Adults formerly treated for childhood cancer have chronic health problems

Published on June 14, 2013 at 8:57 AM · No Comments

In an analysis that included more than 1,700 adult survivors of childhood cancer, researchers found a very high percentage of survivors with 1 or more chronic health conditions, with an estimated cumulative prevalence of any chronic health condition of 95 percent at age 45 years, according to a study in the June 12 issue of JAMA.

"Curative therapy for pediatric malignancies has produced a growing population of adults formerly treAdults formerly treated for childhood cancer have chronic health problems ated for childhood cancer who are at risk for health problems that appear to increase with aging. The prevalence of cancer-related toxic effects that are systematically ascertained through formal clinical assessments has not been well studied. Ongoing clinical evaluation of well-characterized cohorts is important to advance knowledge about the influence of aging on cancer-related morbidity and mortality and to guide the development of health screening recommendations and health-preserving interventions," according to background information in the article.

Melissa M. Hudson, M.D., of St. Jude Children's Research Hospital and the University of Tennessee College of Medicine, Memphis, and colleagues conducted a study to determine, through systematic comprehensive medical assessment, the general health status of long-term survivors of childhood cancer and the prevalence of treatment complications following predisposing cancer treatment-related exposures. The presence of health outcomes was ascertained using systematic exposure-based medical assessments among 1,713 adult (median [midpoint] age, 32 years) survivors of childhood cancer (median time from diagnosis, 25 years) enrolled in the St. Jude Lifetime Cohort Study since October 1, 2007, and undergoing follow-up through October 31, 2012. The participants were diagnosed and treated between 1962 and 2001. The primary measured outcomes were the age-specific cumulative prevalence of adverse outcomes by organ system.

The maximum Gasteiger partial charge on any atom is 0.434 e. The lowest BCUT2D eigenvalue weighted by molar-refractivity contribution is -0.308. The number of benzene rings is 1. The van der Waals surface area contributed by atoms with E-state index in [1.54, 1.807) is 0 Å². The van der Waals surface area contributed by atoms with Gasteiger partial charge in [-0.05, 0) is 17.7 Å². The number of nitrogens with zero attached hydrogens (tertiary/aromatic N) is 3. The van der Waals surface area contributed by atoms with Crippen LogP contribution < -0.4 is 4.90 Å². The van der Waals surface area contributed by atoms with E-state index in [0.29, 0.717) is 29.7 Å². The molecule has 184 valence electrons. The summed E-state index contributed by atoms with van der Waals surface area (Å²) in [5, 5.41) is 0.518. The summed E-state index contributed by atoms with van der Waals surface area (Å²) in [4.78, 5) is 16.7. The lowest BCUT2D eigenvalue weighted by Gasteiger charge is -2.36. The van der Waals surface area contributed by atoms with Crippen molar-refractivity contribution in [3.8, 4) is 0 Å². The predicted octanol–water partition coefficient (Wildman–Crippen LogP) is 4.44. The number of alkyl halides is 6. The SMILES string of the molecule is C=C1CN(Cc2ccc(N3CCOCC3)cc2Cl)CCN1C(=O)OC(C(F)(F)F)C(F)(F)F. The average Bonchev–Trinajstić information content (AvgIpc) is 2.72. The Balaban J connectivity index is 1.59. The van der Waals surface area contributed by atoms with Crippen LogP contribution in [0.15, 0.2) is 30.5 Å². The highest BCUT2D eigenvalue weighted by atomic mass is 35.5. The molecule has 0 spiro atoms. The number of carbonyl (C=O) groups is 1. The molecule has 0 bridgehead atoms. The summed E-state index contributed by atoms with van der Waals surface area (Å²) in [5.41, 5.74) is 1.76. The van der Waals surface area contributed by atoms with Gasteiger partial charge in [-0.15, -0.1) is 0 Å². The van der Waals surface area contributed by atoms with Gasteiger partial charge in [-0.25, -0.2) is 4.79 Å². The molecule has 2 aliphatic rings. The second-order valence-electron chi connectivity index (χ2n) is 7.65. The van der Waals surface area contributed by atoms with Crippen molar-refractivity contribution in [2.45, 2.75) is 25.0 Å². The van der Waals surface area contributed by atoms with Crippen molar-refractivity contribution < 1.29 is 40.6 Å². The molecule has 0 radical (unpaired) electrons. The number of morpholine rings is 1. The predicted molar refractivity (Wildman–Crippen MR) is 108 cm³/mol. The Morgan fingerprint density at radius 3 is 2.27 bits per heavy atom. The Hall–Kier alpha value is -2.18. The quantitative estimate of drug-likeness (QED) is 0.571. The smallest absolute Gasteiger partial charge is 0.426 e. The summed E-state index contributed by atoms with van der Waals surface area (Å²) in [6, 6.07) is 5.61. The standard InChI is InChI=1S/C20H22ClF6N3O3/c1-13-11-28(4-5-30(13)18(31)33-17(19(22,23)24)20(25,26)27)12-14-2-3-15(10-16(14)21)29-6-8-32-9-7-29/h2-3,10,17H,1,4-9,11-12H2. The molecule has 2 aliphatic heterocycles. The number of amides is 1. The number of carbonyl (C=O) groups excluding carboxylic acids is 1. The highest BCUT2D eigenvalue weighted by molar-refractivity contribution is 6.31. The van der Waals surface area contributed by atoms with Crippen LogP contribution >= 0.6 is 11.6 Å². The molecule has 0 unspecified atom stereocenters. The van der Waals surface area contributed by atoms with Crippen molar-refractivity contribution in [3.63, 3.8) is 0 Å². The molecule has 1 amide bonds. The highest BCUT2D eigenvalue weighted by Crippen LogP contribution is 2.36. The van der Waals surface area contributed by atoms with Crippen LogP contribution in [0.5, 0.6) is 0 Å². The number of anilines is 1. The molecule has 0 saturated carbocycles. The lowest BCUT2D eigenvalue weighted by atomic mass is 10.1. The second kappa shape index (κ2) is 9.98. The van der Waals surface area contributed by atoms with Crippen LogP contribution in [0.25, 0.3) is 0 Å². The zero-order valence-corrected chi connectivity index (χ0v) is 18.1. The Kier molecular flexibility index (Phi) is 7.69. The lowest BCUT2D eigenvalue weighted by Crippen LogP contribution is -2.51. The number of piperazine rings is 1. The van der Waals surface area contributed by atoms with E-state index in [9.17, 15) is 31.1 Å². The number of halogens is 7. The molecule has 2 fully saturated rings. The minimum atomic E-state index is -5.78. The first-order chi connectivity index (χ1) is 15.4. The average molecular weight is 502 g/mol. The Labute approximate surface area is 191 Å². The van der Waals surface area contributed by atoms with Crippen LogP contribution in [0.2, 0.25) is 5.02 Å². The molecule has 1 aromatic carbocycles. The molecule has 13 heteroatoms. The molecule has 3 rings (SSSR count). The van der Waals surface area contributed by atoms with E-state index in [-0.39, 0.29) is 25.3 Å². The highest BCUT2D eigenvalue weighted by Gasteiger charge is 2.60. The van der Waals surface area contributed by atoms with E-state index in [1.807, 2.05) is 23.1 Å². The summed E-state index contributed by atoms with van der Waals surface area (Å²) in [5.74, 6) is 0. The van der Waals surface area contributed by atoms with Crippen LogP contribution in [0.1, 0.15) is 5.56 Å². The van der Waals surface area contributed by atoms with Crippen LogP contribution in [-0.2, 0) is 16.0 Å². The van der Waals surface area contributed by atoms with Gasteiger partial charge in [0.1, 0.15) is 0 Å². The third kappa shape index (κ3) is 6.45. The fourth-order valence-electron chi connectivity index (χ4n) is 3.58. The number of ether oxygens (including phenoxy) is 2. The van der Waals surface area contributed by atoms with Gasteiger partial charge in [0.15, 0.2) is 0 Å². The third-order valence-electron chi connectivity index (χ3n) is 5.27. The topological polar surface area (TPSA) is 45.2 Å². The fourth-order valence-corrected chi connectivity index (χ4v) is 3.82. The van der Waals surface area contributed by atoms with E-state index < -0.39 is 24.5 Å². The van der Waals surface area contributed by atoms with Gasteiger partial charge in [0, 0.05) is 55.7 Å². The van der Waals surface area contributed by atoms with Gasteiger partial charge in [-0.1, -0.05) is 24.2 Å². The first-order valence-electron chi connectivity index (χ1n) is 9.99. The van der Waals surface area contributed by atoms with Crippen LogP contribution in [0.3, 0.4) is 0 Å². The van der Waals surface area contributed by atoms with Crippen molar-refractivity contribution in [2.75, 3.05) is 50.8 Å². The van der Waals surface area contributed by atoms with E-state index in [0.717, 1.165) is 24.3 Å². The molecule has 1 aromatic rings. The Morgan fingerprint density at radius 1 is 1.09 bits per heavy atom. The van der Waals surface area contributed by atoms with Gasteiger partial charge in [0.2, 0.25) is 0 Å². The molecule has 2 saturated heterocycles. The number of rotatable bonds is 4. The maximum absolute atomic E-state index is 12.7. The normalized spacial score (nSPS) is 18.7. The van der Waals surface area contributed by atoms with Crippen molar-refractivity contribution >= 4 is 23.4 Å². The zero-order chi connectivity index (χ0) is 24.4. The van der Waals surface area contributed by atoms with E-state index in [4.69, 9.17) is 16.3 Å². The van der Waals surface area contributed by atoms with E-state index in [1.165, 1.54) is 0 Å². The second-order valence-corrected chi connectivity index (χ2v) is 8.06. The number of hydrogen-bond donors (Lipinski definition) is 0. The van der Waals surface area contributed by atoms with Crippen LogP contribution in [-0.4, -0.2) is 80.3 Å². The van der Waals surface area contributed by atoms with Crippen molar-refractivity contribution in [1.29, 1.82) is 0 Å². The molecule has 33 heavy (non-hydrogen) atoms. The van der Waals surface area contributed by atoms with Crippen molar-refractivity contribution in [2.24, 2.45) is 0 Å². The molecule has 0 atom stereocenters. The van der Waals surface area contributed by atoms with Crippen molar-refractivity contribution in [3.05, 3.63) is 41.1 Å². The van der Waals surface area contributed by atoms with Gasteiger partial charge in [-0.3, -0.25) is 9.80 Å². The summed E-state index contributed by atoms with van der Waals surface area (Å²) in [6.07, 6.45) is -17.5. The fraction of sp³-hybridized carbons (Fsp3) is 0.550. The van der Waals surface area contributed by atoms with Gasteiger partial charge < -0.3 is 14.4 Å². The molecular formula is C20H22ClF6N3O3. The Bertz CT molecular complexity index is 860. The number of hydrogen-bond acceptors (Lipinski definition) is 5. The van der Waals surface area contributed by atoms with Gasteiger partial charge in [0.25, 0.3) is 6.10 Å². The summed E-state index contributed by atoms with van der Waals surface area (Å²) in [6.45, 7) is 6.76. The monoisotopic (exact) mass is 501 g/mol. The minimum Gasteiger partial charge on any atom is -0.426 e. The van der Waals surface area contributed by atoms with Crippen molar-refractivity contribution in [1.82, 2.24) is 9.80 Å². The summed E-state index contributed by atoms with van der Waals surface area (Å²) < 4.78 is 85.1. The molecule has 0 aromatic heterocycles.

The researchers found that impaired pulmonary, auditory, cardiac, endocrine, and nervous system function were most prevalent (detected in 20 percent or more of participants at risk). The crude prevalence of adverse health outcomes was highest for pulmonary (abnormal pulmonary function, 65.2 percent), auditory (hearing loss, 62.1 percent) endocrine or reproductive (any endocrine condition, such as hypothalamic-pituitary axis disorders and male germ cell dysfunction, 62.0 percent), cardiac (any cardiac condition, such as heart valve disorders, 56.4 percent), and neurocognitive (neurocognitive impairment, 48.0 percent) function.

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